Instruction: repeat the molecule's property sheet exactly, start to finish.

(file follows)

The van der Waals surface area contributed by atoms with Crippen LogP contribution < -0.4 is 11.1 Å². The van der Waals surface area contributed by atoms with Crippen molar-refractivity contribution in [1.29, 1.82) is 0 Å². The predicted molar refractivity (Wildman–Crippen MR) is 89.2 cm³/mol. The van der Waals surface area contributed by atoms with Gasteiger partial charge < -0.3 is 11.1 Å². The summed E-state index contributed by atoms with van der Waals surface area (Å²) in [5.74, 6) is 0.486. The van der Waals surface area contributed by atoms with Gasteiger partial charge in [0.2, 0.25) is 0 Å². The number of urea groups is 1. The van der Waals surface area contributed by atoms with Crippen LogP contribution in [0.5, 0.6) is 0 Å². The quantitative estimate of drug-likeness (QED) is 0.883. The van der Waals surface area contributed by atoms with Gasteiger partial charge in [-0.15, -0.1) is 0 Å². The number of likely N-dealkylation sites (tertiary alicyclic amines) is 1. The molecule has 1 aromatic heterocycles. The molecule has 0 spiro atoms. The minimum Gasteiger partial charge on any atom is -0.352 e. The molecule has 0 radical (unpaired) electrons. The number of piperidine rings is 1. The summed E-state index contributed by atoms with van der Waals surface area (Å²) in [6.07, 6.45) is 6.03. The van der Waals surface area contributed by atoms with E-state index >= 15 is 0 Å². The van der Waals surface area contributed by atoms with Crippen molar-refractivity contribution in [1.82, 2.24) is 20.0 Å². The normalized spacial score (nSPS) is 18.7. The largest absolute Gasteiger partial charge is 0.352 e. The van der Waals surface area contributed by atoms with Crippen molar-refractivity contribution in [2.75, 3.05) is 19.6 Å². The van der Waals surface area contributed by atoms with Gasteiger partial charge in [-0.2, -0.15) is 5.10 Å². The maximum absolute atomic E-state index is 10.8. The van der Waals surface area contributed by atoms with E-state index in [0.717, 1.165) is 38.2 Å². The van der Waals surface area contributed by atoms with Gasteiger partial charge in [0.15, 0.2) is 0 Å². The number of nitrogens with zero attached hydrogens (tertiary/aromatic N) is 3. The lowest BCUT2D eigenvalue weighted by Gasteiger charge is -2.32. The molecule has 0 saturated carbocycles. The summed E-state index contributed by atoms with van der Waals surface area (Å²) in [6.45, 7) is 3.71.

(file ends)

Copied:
The van der Waals surface area contributed by atoms with Crippen LogP contribution < -0.4 is 11.1 Å². The van der Waals surface area contributed by atoms with Crippen molar-refractivity contribution in [1.29, 1.82) is 0 Å². The predicted molar refractivity (Wildman–Crippen MR) is 89.2 cm³/mol. The van der Waals surface area contributed by atoms with Gasteiger partial charge < -0.3 is 11.1 Å². The summed E-state index contributed by atoms with van der Waals surface area (Å²) in [5.74, 6) is 0.486. The van der Waals surface area contributed by atoms with Gasteiger partial charge in [0.2, 0.25) is 0 Å². The number of urea groups is 1. The van der Waals surface area contributed by atoms with Crippen LogP contribution in [0.5, 0.6) is 0 Å². The quantitative estimate of drug-likeness (QED) is 0.883. The van der Waals surface area contributed by atoms with Gasteiger partial charge in [-0.15, -0.1) is 0 Å². The number of likely N-dealkylation sites (tertiary alicyclic amines) is 1. The molecule has 1 aromatic heterocycles. The molecule has 0 spiro atoms. The minimum Gasteiger partial charge on any atom is -0.352 e. The molecule has 0 radical (unpaired) electrons. The number of piperidine rings is 1. The summed E-state index contributed by atoms with van der Waals surface area (Å²) in [6.07, 6.45) is 6.03. The van der Waals surface area contributed by atoms with E-state index >= 15 is 0 Å². The van der Waals surface area contributed by atoms with Crippen molar-refractivity contribution in [1.82, 2.24) is 20.0 Å². The normalized spacial score (nSPS) is 18.7. The largest absolute Gasteiger partial charge is 0.352 e. The van der Waals surface area contributed by atoms with Crippen molar-refractivity contribution in [2.75, 3.05) is 19.6 Å². The van der Waals surface area contributed by atoms with Gasteiger partial charge in [-0.2, -0.15) is 5.10 Å². The maximum absolute atomic E-state index is 10.8. The van der Waals surface area contributed by atoms with E-state index in [0.717, 1.165) is 38.2 Å². The van der Waals surface area contributed by atoms with Gasteiger partial charge in [0.15, 0.2) is 0 Å². The number of nitrogens with zero attached hydrogens (tertiary/aromatic N) is 3. The lowest BCUT2D eigenvalue weighted by Gasteiger charge is -2.32. The molecule has 0 saturated carbocycles. The summed E-state index contributed by atoms with van der Waals surface area (Å²) in [6.45, 7) is 3.71.